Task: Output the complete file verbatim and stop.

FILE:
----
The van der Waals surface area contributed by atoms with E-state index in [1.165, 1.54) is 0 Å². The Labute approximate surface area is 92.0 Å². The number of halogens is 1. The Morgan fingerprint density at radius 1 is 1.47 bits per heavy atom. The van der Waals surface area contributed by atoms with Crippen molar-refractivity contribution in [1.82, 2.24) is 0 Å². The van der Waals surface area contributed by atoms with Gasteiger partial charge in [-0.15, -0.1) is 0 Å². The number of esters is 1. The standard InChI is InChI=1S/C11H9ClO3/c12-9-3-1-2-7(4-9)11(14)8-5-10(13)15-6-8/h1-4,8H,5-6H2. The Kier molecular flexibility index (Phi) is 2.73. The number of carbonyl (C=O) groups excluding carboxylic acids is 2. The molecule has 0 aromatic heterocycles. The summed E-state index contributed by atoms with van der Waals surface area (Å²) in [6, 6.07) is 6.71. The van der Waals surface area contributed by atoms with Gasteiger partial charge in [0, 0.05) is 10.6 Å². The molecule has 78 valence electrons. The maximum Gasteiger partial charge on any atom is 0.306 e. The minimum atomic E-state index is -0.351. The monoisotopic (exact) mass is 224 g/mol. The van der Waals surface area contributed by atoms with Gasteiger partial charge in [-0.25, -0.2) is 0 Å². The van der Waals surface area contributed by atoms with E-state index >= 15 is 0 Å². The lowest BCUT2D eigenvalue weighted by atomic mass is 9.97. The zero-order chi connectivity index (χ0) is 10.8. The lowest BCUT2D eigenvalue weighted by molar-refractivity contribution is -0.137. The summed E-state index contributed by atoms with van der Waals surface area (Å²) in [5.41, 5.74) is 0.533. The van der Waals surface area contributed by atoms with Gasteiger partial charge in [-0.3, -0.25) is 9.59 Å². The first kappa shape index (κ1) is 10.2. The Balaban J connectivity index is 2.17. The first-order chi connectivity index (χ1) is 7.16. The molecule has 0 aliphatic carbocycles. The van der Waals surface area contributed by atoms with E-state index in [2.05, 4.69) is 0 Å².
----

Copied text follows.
The van der Waals surface area contributed by atoms with E-state index in [1.165, 1.54) is 0 Å². The Labute approximate surface area is 92.0 Å². The number of halogens is 1. The Morgan fingerprint density at radius 1 is 1.47 bits per heavy atom. The van der Waals surface area contributed by atoms with Crippen molar-refractivity contribution in [1.82, 2.24) is 0 Å². The van der Waals surface area contributed by atoms with Gasteiger partial charge in [-0.15, -0.1) is 0 Å². The number of esters is 1. The standard InChI is InChI=1S/C11H9ClO3/c12-9-3-1-2-7(4-9)11(14)8-5-10(13)15-6-8/h1-4,8H,5-6H2. The Kier molecular flexibility index (Phi) is 2.73. The number of carbonyl (C=O) groups excluding carboxylic acids is 2. The molecule has 0 aromatic heterocycles. The summed E-state index contributed by atoms with van der Waals surface area (Å²) in [6, 6.07) is 6.71. The van der Waals surface area contributed by atoms with Gasteiger partial charge in [0, 0.05) is 10.6 Å². The molecule has 78 valence electrons. The maximum Gasteiger partial charge on any atom is 0.306 e. The minimum atomic E-state index is -0.351. The monoisotopic (exact) mass is 224 g/mol. The van der Waals surface area contributed by atoms with Gasteiger partial charge in [-0.25, -0.2) is 0 Å². The van der Waals surface area contributed by atoms with E-state index >= 15 is 0 Å². The lowest BCUT2D eigenvalue weighted by atomic mass is 9.97. The zero-order chi connectivity index (χ0) is 10.8. The lowest BCUT2D eigenvalue weighted by molar-refractivity contribution is -0.137. The summed E-state index contributed by atoms with van der Waals surface area (Å²) in [5.41, 5.74) is 0.533. The van der Waals surface area contributed by atoms with Gasteiger partial charge in [-0.3, -0.25) is 9.59 Å². The first kappa shape index (κ1) is 10.2. The Balaban J connectivity index is 2.17. The first-order chi connectivity index (χ1) is 7.16. The molecule has 0 aliphatic carbocycles. The van der Waals surface area contributed by atoms with E-state index in [2.05, 4.69) is 0 Å².